The spiritual is a genre in American music that has occupied a key cultural and musical role in the landscape of American music. But the tradition to which it belongs is somewhat ambiguous; it seems to have roots in both the folk song, and art song traditions. How you choose to define it depends both on the context of performance and the agenda of the definer. One of the texts I looked at was the analysis of an author of the highly conservative Christian Union Journal in 1881.
In the text Barr asserts that not only is the spiritual not a learned tradition, but that the continued education of emancipated African Americans will drive spirituals into extinction1. Barr goes so far as to assert that spirituals are a folk tradition incompatible with a learned audience. Barr’s analysis clearly works to uphold white supremacy in the context of church music, because while there’s acknowledgment of the moving, strong, emotional power of spirituals, they’re framed in a primitivist, othering framework.
In reality, spirituals had developed the sophistication to move into the Art Song tradition2, rebutting the analysis of scholars like Barr who would posit that its only utility came from its raw simplicity. One famous group of settings by William Dawson is clearly indicative of this; the arrangements make use of spiritual tunes blended with contemporary compositional techniques to create innovative polyphonic harmonies, forming a new genre known as “concert spirituals”. These concert spirituals led to wide-spread legitimizing of the spirituals in music performance, leading to their programming by choirs around the country (including the St. Olaf Choir linked below).
Ezekiel Saw de Wheel. YouTube. YouTube, 2020. https://www.youtube.com/watch?v=CHsKUjxOTz4.
This definition can also be frought though, as it has in many cases led to discussions of “for whom are spirituals appropriate?” The definition of spirituals as an art song has, in the eyes of some scholars, stripped them of their cultural meaning and significance. Poet Langston Hughes believed spirituals, “When they are sung purely for entertainment…then a little minor crime is committed”.3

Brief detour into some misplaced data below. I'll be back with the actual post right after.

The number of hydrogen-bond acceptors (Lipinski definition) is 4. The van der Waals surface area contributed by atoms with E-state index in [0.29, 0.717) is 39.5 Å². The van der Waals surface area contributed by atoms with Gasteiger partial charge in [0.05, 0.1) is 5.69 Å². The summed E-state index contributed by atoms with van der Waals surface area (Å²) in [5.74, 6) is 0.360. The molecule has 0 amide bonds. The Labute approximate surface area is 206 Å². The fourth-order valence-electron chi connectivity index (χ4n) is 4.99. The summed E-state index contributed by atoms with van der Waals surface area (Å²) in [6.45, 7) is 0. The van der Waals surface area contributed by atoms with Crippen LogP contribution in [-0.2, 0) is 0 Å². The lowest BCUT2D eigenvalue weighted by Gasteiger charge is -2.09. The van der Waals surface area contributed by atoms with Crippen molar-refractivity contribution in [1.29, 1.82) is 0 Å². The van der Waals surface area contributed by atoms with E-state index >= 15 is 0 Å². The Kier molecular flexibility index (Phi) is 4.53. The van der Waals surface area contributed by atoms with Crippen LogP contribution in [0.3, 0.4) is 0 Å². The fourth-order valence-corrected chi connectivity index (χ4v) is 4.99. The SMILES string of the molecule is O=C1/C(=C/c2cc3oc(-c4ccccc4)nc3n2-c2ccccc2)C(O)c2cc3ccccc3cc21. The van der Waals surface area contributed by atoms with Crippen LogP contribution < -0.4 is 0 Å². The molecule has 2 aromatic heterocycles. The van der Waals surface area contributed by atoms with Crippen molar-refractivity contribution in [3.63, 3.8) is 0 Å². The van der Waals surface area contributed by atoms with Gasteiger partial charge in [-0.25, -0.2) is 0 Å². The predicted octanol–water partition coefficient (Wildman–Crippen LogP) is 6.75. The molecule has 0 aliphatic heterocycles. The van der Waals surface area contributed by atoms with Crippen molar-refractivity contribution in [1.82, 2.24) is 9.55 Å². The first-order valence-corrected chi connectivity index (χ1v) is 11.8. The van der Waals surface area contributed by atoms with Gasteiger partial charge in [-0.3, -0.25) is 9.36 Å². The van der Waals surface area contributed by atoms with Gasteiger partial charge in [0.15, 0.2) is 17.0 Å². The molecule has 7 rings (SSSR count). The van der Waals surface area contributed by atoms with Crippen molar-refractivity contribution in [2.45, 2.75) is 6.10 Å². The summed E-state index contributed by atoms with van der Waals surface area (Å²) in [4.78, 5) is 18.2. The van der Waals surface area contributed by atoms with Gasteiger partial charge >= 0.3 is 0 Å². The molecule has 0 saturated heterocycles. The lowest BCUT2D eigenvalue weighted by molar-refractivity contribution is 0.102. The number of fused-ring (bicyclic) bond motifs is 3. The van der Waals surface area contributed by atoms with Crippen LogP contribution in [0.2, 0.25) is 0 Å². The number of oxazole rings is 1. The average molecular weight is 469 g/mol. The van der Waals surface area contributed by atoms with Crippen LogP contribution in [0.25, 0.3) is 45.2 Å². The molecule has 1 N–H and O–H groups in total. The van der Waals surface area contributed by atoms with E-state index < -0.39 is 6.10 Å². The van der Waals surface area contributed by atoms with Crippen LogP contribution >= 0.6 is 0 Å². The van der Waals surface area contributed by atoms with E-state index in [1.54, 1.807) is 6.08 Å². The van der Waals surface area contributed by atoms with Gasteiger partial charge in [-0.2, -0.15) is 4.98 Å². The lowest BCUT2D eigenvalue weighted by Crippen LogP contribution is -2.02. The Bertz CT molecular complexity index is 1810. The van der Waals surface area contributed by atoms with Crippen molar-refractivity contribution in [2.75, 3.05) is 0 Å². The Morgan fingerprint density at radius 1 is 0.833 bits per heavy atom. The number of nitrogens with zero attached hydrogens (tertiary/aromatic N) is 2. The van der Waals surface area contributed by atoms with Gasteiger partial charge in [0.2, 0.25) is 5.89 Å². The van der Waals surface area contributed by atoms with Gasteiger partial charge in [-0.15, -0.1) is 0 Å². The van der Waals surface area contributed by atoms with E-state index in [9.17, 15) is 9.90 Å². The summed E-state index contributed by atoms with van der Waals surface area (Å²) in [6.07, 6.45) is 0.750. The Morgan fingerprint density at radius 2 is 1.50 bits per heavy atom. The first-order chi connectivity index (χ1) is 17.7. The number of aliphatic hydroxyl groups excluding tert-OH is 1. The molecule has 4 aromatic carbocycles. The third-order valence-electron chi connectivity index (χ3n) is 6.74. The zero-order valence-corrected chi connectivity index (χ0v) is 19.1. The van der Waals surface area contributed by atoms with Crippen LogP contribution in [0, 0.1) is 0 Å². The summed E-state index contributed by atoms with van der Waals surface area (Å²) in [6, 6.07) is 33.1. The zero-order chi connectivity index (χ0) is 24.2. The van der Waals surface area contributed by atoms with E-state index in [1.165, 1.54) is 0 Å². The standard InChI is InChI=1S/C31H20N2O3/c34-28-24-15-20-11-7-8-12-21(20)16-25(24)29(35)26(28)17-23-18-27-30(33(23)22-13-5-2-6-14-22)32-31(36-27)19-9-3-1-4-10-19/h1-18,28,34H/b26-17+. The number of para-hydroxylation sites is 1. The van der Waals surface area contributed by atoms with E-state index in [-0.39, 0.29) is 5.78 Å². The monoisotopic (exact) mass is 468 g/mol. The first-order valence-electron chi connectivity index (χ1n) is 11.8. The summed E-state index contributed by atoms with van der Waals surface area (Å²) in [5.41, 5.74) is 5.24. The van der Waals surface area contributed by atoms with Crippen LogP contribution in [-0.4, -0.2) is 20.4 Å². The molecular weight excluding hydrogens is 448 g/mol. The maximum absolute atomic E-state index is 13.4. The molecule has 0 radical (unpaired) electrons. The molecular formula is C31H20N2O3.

Contemporary scholarship has found a way to acknowledge the value of spirituals both in their folk and art song forms4. Music theory and musical academia has become more accustomed to legitimizing music traditions outside of the Western tradition and scholars such as Solomon Omo-Osagie have looked towards some of the emotional and social power of spirituals beyond just their value as musical creations (a power which, to their credit, even scholars in 1881 seemed aware of). The case of spirituals in the United States is a telling example in the power of classification and definition, and gaining legitimacy within the American musical canon.
1 Lillie, E. (1881, Sep 28). NEGRO “SPIRITUALS.”. Christian Union (1870-1893), 24, 292. Retrieved from https://www.proquest.com/magazines/negro-spirituals/docview/136705508/se-2
2 Stone,Jeffrey Carroll,,II. 2017. A legacy of hope in the concert spirituals of robert nathaniel dett (1882-1943) and william levi dawson (1899-1990). Ph.D. diss., North Dakota State University, https://www.proquest.com/dissertations-theses/legacy-hope-concert-spirituals-robert-nathaniel/docview/1952703510/se-2 (accessed September 21, 2023).
3 Hughes, LANGSTON. 1956. Concerning the singing of spirituals today. The Chicago Defender (National edition) (1921-1967), Jan 28, 1956. https://www.proquest.com/historical-newspapers/concerning-singing-spirituals-today/docview/492900224/se-2 (accessed September 21, 2023).
4 Omo-Osagie, S. (2007). “Their souls made them whole”: Negro spirituals and lessons in healing and atonement. Western Journal of Black Studies, 31(2), 34-41. Retrieved from https://www.proquest.com/scholarly-journals/their-souls-made-them-whole-negro-spirituals/docview/200339335/se-2